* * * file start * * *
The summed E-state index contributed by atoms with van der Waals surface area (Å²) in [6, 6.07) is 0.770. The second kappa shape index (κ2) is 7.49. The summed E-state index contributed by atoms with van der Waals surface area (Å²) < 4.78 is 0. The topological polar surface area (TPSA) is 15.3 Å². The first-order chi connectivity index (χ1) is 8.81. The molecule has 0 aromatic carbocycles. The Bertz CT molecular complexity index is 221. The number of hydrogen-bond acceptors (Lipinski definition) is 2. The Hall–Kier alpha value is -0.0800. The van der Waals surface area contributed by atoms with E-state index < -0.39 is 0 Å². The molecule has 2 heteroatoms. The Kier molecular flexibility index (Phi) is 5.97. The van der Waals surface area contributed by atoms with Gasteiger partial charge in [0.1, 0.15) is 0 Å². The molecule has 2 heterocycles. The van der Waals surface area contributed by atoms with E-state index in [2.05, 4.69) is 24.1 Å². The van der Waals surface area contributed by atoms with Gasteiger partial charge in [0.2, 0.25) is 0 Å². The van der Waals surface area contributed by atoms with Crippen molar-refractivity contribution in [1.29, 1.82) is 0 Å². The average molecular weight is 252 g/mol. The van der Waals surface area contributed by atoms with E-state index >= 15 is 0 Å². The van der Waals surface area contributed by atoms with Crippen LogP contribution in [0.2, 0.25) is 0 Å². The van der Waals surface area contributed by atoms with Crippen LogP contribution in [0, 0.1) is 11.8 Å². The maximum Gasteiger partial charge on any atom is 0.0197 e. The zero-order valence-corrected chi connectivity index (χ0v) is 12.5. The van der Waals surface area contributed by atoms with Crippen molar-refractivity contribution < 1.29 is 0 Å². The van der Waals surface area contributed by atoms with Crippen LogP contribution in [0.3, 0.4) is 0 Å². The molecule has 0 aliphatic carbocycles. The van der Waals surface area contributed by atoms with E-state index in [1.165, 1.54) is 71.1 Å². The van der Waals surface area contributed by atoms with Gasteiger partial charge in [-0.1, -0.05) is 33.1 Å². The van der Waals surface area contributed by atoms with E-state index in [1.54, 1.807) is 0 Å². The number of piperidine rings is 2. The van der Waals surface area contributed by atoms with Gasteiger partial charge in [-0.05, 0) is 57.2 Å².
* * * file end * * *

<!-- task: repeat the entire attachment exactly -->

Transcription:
The summed E-state index contributed by atoms with van der Waals surface area (Å²) in [6, 6.07) is 0.770. The second kappa shape index (κ2) is 7.49. The summed E-state index contributed by atoms with van der Waals surface area (Å²) < 4.78 is 0. The topological polar surface area (TPSA) is 15.3 Å². The first-order chi connectivity index (χ1) is 8.81. The molecule has 0 aromatic carbocycles. The Bertz CT molecular complexity index is 221. The number of hydrogen-bond acceptors (Lipinski definition) is 2. The Hall–Kier alpha value is -0.0800. The van der Waals surface area contributed by atoms with E-state index < -0.39 is 0 Å². The molecule has 2 heteroatoms. The Kier molecular flexibility index (Phi) is 5.97. The van der Waals surface area contributed by atoms with Gasteiger partial charge in [0.1, 0.15) is 0 Å². The molecule has 2 heterocycles. The van der Waals surface area contributed by atoms with E-state index in [2.05, 4.69) is 24.1 Å². The van der Waals surface area contributed by atoms with Gasteiger partial charge in [0.2, 0.25) is 0 Å². The van der Waals surface area contributed by atoms with Crippen molar-refractivity contribution in [1.29, 1.82) is 0 Å². The average molecular weight is 252 g/mol. The van der Waals surface area contributed by atoms with E-state index >= 15 is 0 Å². The van der Waals surface area contributed by atoms with Crippen LogP contribution in [0.2, 0.25) is 0 Å². The van der Waals surface area contributed by atoms with Crippen LogP contribution in [0, 0.1) is 11.8 Å². The maximum Gasteiger partial charge on any atom is 0.0197 e. The zero-order valence-corrected chi connectivity index (χ0v) is 12.5. The van der Waals surface area contributed by atoms with Crippen molar-refractivity contribution < 1.29 is 0 Å². The van der Waals surface area contributed by atoms with Crippen LogP contribution in [0.3, 0.4) is 0 Å². The molecule has 0 aliphatic carbocycles. The van der Waals surface area contributed by atoms with E-state index in [1.165, 1.54) is 71.1 Å². The van der Waals surface area contributed by atoms with Gasteiger partial charge in [-0.1, -0.05) is 33.1 Å². The van der Waals surface area contributed by atoms with E-state index in [1.54, 1.807) is 0 Å². The number of piperidine rings is 2. The van der Waals surface area contributed by atoms with Gasteiger partial charge in [-0.05, 0) is 57.2 Å².